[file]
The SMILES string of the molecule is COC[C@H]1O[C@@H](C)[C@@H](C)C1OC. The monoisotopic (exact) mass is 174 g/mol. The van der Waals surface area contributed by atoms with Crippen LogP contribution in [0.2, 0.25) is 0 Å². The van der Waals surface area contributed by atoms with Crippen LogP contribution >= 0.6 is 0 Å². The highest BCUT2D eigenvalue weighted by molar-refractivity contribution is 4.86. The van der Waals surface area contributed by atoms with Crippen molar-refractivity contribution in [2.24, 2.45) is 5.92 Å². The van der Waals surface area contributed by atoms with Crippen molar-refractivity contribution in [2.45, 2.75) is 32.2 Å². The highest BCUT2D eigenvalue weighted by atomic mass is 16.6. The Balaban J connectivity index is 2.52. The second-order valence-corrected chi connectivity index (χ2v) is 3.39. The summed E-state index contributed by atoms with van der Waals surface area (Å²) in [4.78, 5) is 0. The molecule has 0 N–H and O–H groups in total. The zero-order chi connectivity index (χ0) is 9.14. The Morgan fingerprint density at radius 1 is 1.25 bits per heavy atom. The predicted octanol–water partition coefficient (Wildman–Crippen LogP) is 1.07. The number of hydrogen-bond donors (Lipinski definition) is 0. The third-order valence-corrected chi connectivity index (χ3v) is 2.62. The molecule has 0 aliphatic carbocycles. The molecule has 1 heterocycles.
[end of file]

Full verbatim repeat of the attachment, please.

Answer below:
The SMILES string of the molecule is COC[C@H]1O[C@@H](C)[C@@H](C)C1OC. The monoisotopic (exact) mass is 174 g/mol. The van der Waals surface area contributed by atoms with Crippen LogP contribution in [0.2, 0.25) is 0 Å². The van der Waals surface area contributed by atoms with Crippen LogP contribution >= 0.6 is 0 Å². The highest BCUT2D eigenvalue weighted by molar-refractivity contribution is 4.86. The van der Waals surface area contributed by atoms with Crippen molar-refractivity contribution in [2.24, 2.45) is 5.92 Å². The van der Waals surface area contributed by atoms with Crippen molar-refractivity contribution in [2.45, 2.75) is 32.2 Å². The highest BCUT2D eigenvalue weighted by atomic mass is 16.6. The Balaban J connectivity index is 2.52. The second-order valence-corrected chi connectivity index (χ2v) is 3.39. The summed E-state index contributed by atoms with van der Waals surface area (Å²) in [4.78, 5) is 0. The molecule has 0 N–H and O–H groups in total. The zero-order chi connectivity index (χ0) is 9.14. The Morgan fingerprint density at radius 1 is 1.25 bits per heavy atom. The predicted octanol–water partition coefficient (Wildman–Crippen LogP) is 1.07. The number of hydrogen-bond donors (Lipinski definition) is 0. The third-order valence-corrected chi connectivity index (χ3v) is 2.62. The molecule has 0 aliphatic carbocycles. The molecule has 1 heterocycles.